“Where GFIs really excel is in building a fitness community,” explains Schroeder. Personal trainers can benefit from having that skill set to boost program adherence among their clients and, as a result, their income potential. Schroeder recommends taking the last few minutes of one session and the first few of the next to introduce clients to one another, and to highlight a connection they may have.

You might also identify clients who have similar fitness levels, goals and values and form small groups. Offering a small-group session (at a discount) every other week, for example, lowers the cost for your clients, boosts your revenue and builds a sense of community that makes the experience more fun and increases social support and long-term adherence.

Speaking of fun, GFIs know how to make sure everyone in their class is having a good time. A GFI will know how to transfer the fun factor from the group environment to a one-on-one session. Things like using inclusive language and creating a welcoming and empowering space are vital.

You’re More Resistant to Burnout

Face it, one-on-one sessions can be draining. Regardless of scope of practice concerns, training sessions sometimes feel like therapy sessions as clients unload their stressors and drama. And, while that emotional work is largely absent from the group fitness space, there are only so many classes you can lead each week. Finally, and this can be particularly true for young professionals, it can sometimes feel like there is a hard cap on earning potential. After all, if you’re trading hours for dollars, that limit is real.

By diversifying your skill set and offering a combination of services, you may be able to avoid or soften that feeling of burnout that nearly every exercise professional faces at some point in their career. Stated simply, having more ways to make money adds variety to your day and may reduce the risk of burnout.

Final Thoughts

Prior to working full-time at his non-profit, Olige worked in a large gym setting, where he was just one of many personal trainers. One day, a manager approached him, asked about his ACE GFI Certification and inquired about whether he’d be interested in teaching some classes. Olige seized the opportunity to broaden his role and make some extra money.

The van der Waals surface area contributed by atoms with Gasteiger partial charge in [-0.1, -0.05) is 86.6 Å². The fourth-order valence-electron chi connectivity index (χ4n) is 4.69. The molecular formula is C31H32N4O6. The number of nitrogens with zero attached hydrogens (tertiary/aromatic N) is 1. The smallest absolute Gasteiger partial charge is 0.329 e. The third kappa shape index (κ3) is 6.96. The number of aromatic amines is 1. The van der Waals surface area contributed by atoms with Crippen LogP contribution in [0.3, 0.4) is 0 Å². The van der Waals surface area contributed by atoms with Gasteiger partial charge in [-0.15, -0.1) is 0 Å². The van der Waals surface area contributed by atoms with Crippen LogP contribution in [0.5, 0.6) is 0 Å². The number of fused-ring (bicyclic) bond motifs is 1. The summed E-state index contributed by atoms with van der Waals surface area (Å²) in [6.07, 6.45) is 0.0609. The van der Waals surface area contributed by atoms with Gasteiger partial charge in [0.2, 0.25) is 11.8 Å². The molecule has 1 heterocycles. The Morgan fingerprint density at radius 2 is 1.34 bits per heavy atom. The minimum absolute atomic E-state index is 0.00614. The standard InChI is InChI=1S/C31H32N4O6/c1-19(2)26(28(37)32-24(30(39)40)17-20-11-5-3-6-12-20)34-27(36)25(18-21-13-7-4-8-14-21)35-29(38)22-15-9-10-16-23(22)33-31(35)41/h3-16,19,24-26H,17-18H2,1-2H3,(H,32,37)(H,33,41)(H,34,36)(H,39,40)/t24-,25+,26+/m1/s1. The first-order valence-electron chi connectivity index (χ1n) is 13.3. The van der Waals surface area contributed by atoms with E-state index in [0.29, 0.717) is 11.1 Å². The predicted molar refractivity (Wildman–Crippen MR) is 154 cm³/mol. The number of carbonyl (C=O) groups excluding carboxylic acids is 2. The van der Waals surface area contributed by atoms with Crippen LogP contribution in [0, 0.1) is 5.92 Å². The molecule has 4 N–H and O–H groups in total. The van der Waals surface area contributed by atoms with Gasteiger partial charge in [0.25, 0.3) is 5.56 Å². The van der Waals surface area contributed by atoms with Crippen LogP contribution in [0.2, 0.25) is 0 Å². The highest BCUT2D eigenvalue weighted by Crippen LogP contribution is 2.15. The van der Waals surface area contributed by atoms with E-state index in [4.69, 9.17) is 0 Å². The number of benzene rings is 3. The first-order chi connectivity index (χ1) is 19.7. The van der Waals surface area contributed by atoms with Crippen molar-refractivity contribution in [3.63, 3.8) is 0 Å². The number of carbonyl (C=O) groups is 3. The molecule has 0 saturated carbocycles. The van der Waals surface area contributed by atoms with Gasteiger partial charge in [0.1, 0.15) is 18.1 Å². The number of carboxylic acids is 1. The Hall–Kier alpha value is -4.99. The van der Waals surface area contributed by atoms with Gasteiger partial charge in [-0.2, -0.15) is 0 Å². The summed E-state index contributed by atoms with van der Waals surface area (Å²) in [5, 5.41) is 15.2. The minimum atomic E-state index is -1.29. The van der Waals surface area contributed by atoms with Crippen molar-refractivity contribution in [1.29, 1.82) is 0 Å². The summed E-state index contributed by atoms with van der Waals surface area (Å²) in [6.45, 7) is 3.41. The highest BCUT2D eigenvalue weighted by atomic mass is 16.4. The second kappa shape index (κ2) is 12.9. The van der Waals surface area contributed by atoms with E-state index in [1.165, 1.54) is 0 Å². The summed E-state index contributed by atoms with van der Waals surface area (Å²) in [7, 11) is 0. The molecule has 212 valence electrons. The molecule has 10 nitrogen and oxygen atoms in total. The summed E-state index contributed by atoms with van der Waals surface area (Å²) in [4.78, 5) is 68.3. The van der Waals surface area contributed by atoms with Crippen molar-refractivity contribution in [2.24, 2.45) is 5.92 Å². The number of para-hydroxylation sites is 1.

What he soon found was that the group fitness space offered a tremendous networking opportunity. “By developing that rapport in a group setting,” he explains, “they feed off your energy and I had a lot of people pull me aside after class.” They would ask about personal training and he often discovered that the participants’ comfort level with him and his teaching style is what made personal training feel more approachable. That comfort broke down a barrier to participation.

Schroeder points out that the opposite also holds true, that inviting training clients into the group fitness room can reap benefits. It not only introduces clients to a ready-made fitness community, but also opens up the possibility of them discovering a new type of physical activity they may not have otherwise tried and offers a network of friends and social support/accountability.

At the end of the day, holding multiple certifications is about being a more complete professional. Schroeder says it best: “The more you become a more well-rounded fitness professional—having group skills, having training skills—it makes you a better fitness professional because you’re able to address a wider range of client needs. And, it’s not just their physical needs. It’s how they learn, it’s how they respond to motivational techniques and it’s how they assimilate the knowledge that you’re giving them. It gives you a better understanding of fitness and exercise principles because you’re doing it in a wide variety of ways.”


Expand Your Knowledge

Creating Impactful Group Fitness Classes – Course Bundle

Gain a deeper level of understanding of group fitness and the application of teaching strategies so you can safely and effectively guide your class participants, regardless of fitness or skill level. The Creating Impactful Group Fitness Classes course bundle will get you up to speed on effective coaching techniques and strategies so you can guide your class participants to their individual fitness goals.

How to Be a Dynamic Group Fitness Instructor

Group fitness instruction is more than developing a sequence of exercises—it’s also about engaging each participant and understanding what each person needs in order to get the most out of the class. With this course, discover how you can be your best as an instructor so you can offer inspiring class experiences, and learn the fundamental teaching principles that will enable you to teach dynamic classes. You will train your eye to view and assess compensations and good form in numerous functional movements, and you will discover how to assist people in improving these movements through correct cueing and muscular awareness. Through brilliant teaching, your classes will be engaging and motivating, keeping your participants coming back for more.

The Business of Small Group Training

How do you incorporate small group training and high intensity interval training into your business strategy? This webinar led by Steven Trotter—Assistant Director for Fitness Programs at Virginia Tech—explores the world of group training and describes how to get the most return on your investment.